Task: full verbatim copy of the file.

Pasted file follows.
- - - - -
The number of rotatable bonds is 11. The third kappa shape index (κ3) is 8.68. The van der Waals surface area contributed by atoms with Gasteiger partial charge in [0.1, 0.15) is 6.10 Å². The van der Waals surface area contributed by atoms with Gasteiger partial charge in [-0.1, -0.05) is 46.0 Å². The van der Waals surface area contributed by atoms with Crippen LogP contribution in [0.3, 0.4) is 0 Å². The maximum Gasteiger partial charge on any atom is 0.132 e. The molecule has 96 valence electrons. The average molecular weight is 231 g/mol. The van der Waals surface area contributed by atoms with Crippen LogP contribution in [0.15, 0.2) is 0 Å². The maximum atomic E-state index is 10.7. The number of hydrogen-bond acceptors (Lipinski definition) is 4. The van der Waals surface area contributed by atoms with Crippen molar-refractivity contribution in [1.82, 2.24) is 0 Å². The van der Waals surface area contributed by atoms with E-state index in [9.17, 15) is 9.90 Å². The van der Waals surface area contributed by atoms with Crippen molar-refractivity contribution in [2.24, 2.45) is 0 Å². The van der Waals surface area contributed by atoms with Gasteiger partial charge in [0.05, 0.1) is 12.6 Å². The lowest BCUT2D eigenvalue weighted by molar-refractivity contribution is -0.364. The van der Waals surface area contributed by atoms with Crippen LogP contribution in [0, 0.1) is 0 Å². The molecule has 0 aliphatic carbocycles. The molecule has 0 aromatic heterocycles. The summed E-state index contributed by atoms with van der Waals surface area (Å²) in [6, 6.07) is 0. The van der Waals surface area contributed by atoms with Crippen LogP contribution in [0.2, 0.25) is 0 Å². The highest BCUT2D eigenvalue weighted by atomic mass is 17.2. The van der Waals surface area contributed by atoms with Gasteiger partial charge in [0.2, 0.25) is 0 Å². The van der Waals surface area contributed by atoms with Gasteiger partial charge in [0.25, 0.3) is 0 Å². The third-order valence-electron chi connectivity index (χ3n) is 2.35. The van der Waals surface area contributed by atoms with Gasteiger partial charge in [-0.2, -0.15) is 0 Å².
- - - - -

The number of rotatable bonds is 11. The third kappa shape index (κ3) is 8.68. The van der Waals surface area contributed by atoms with Gasteiger partial charge in [0.1, 0.15) is 6.10 Å². The van der Waals surface area contributed by atoms with Gasteiger partial charge in [-0.1, -0.05) is 46.0 Å². The van der Waals surface area contributed by atoms with Crippen LogP contribution in [0.3, 0.4) is 0 Å². The maximum Gasteiger partial charge on any atom is 0.132 e. The molecule has 96 valence electrons. The average molecular weight is 231 g/mol. The van der Waals surface area contributed by atoms with Crippen LogP contribution in [0.15, 0.2) is 0 Å². The maximum atomic E-state index is 10.7. The number of hydrogen-bond acceptors (Lipinski definition) is 4. The van der Waals surface area contributed by atoms with Crippen molar-refractivity contribution in [1.82, 2.24) is 0 Å². The van der Waals surface area contributed by atoms with E-state index in [9.17, 15) is 9.90 Å². The van der Waals surface area contributed by atoms with Crippen molar-refractivity contribution in [2.24, 2.45) is 0 Å². The van der Waals surface area contributed by atoms with Gasteiger partial charge in [0.05, 0.1) is 12.6 Å². The lowest BCUT2D eigenvalue weighted by molar-refractivity contribution is -0.364. The van der Waals surface area contributed by atoms with Crippen LogP contribution in [0, 0.1) is 0 Å². The molecule has 0 aliphatic carbocycles. The molecule has 0 aromatic heterocycles. The summed E-state index contributed by atoms with van der Waals surface area (Å²) in [6, 6.07) is 0. The van der Waals surface area contributed by atoms with Crippen LogP contribution in [0.2, 0.25) is 0 Å². The highest BCUT2D eigenvalue weighted by atomic mass is 17.2. The van der Waals surface area contributed by atoms with Gasteiger partial charge in [0.2, 0.25) is 0 Å². The van der Waals surface area contributed by atoms with Gasteiger partial charge in [0.25, 0.3) is 0 Å². The third-order valence-electron chi connectivity index (χ3n) is 2.35. The van der Waals surface area contributed by atoms with Gasteiger partial charge in [-0.2, -0.15) is 0 Å².